Journal of General Internal Medicine

, Volume 23, Issue 5, pp 672–677

Reducing Disparities Downstream: Prospects and Challenges

Health Policy

Summary

Addressing upstream or fundamental causes (such as poverty, limited education, and compromised healthcare access) is essential to reduce healthcare disparities. But such approaches are not sufficient, and downstream interventions, addressing the consequences of those fundamental causes within the context of any existing health system, are also necessary. We present a definition of healthcare disparities and two key principles (that healthcare is a social good and disparities in outcomes are a quality problem) that together provide a framework for addressing disparities downstream. Adapting the chronic care model, we examine a hierarchy of three domains for interventions (health system, provider–patient interactions, and clinical decision making) to reduce disparities downstream and discuss challenges to implementing the necessary changes.

KEY WORDS

healthcare disparity poverty downstream upstream education 

References

  1. 1.
    Lleras-Muney A. The relationship between education and adult mortality in the United States. Rev Econ Stud. 2005;72(1):189–221.Google Scholar
  2. 2.
    Starfield B, Birn AE. Income redistribution is not enough: income inequality, social welfare programs, and achieving equity in health. J Epidemiol Community Health. 2007;61(12):1038–41.PubMedGoogle Scholar
  3. 3.
    Andrulis DP. Access to care is the centerpiece in the elimination of socioeconomic disparities in health. Ann Intern Med. 1998;129(5):412–16.PubMedGoogle Scholar
  4. 4.
    Leyland AH. Increasing inequalities in premature mortality in Great Britain. J Epidemiol Community Health. 2004;58(4):296–302.PubMedGoogle Scholar
  5. 5.
    Burstrom K, Johannesson M, Diderichsen F. Increasing socio-economic inequalities in life expectancy and QALYs in Sweden 1980–1997. Health Econ. 2005;14(8):831–50.PubMedGoogle Scholar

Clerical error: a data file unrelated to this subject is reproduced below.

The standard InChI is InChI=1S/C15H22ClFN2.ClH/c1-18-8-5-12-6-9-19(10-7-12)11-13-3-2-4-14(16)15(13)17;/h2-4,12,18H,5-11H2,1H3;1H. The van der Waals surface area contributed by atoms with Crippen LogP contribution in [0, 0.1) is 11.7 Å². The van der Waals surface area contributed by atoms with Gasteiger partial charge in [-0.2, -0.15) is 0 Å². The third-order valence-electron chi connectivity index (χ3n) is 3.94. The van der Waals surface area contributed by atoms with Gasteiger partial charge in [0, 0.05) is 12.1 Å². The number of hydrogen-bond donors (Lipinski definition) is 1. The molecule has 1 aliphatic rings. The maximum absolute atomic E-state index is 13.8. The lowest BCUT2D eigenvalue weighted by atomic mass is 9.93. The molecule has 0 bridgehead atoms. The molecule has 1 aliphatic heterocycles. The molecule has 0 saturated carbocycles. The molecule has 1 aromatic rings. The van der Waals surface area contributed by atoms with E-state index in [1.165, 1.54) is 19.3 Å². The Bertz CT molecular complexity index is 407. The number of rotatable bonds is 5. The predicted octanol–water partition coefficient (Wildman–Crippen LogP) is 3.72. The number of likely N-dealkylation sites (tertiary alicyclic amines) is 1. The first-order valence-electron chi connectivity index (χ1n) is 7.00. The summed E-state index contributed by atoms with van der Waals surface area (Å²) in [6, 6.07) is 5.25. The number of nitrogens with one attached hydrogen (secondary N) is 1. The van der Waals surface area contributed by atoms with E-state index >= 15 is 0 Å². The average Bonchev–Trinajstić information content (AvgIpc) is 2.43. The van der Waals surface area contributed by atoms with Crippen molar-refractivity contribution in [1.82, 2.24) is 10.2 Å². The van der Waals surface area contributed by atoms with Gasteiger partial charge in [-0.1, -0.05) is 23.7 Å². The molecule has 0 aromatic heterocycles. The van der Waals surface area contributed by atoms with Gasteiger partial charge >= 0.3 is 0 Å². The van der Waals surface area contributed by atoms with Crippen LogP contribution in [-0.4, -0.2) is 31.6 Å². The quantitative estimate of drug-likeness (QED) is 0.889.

6. 6.
    Fairley L, Leyland AH. Social class inequalities in perinatal outcomes: Scotland 1980–2000. J Epidemiol Community Health. 2006;60(1):31–6.PubMedGoogle Scholar
  7. 7.
    Victora CG, Vaughan JP, Barros FC, Silva AC,Tomasi E. Explaining trends in inequities: evidence from Brazilian child health studies. Lancet. 2000;356(9235):1093–98.PubMedGoogle Scholar
  8. 8.
    Goldman DP, Lakdawalla D. A theory of health disparities and medical technology. Contrib Econ Anal Policy. 2005;4(1):1395.Google Scholar
  9. 9.
    Institute of Medicine. Unequal Treatment: Confronting Racial and Ethnic Disparities in Health Care. Washington, D.C.: National Academy Press; 2002.Google Scholar
  10. 10.
    Agency for Healthcare Research and Quality. National Healthcare Disparities Report 2006. Rockville, MD: Agency for Healthcare Research and Quality; 200728 January, http://www.ahrq.gov/qual/nhdr06/nhdr06.htm.Google Scholar
  11. 11.
    Fiscella K. Eliminating disparities in health care through quality improvement. In: Williams RA, ed. Eliminating Healthcare Disparities in America: Beyond the IOM Report. Totowa, NJ: Humana Press; 2007:1–2.Google Scholar
  12. 12.
    Escarce JJ, Kapur K. Racial and ethnic differences in public and private medical care expenditures among aged Medicare beneficiaries. Milbank Q. 2003;81(2):249–75, 172.PubMedGoogle Scholar
  13. 13.
    Rathore SS, Foody JM, Wang Y, et al. Race, quality of care, and outcomes of elderly patients hospitalized with heart failure. JAMA. 2003;289(19):2517–24.PubMedGoogle Scholar
  14. 14.
    Rathore SS, Masoudi FA, Havranek EP, Krumholz HM. Regional variations in racial differences in the treatment of elderly patients hospitalized with acute myocardial infarction. Am J Med. 2004;117(11):811–22.PubMedGoogle Scholar
  15. 15.
    Nichol KL. Long-term success with the national health objective for influenza vaccination: an institution-wide model. J Gen Intern Med. 1992;7(6):595–600.PubMedGoogle Scholar
  16. 16.
    Horner RD, Oddone EZ, Stechuchak KM, et al. Racial variations in postoperative outcomes of carotid endarterectomy: evidence from the Veterans Affairs National Surgical Quality Improvement Program. Med Care. 2002;40(1 Suppl):I35–43.PubMedGoogle Scholar
  17. 17.
    Kerr EA, Gerzoff RB, Krein SL, et al. Diabetes care quality in the Veterans Affairs Health Care System and commercial managed care: the TRIAD study. Ann Intern Med. 2004;141(4):272–81.PubMedGoogle Scholar
  18. 18.
    Deswal A, Petersen NJ, Souchek J, Ashton CM, Wray NP. Impact of race on health care utilization and outcomes in veterans with congestive heart failure. J Am Coll Cardiol. 2004;43(5):778–84.PubMedGoogle Scholar
  19. 19.